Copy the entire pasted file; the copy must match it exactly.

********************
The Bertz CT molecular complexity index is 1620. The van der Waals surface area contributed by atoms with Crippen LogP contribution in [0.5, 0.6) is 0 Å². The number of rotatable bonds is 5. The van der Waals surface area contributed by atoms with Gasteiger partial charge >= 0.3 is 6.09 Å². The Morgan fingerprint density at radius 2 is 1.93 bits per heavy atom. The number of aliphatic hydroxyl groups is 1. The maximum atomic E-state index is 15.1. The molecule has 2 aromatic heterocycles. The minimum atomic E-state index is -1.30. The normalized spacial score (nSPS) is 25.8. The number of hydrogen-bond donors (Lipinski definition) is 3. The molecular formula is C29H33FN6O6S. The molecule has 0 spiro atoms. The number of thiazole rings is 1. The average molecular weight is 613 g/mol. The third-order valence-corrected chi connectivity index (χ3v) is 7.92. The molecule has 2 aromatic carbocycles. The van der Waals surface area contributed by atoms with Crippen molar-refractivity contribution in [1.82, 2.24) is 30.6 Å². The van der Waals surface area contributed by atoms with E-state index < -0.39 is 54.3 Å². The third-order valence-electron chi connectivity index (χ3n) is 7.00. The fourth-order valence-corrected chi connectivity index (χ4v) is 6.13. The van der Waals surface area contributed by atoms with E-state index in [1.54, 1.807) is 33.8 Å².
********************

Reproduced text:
The Bertz CT molecular complexity index is 1620. The van der Waals surface area contributed by atoms with Crippen LogP contribution in [0.5, 0.6) is 0 Å². The number of rotatable bonds is 5. The van der Waals surface area contributed by atoms with Gasteiger partial charge >= 0.3 is 6.09 Å². The Morgan fingerprint density at radius 2 is 1.93 bits per heavy atom. The number of aliphatic hydroxyl groups is 1. The maximum atomic E-state index is 15.1. The molecule has 2 aromatic heterocycles. The minimum atomic E-state index is -1.30. The normalized spacial score (nSPS) is 25.8. The number of hydrogen-bond donors (Lipinski definition) is 3. The molecular formula is C29H33FN6O6S. The molecule has 0 spiro atoms. The number of thiazole rings is 1. The average molecular weight is 613 g/mol. The third-order valence-corrected chi connectivity index (χ3v) is 7.92. The molecule has 2 aromatic carbocycles. The van der Waals surface area contributed by atoms with Crippen molar-refractivity contribution in [1.82, 2.24) is 30.6 Å². The van der Waals surface area contributed by atoms with E-state index < -0.39 is 54.3 Å². The third-order valence-electron chi connectivity index (χ3n) is 7.00. The fourth-order valence-corrected chi connectivity index (χ4v) is 6.13. The van der Waals surface area contributed by atoms with E-state index in [1.54, 1.807) is 33.8 Å².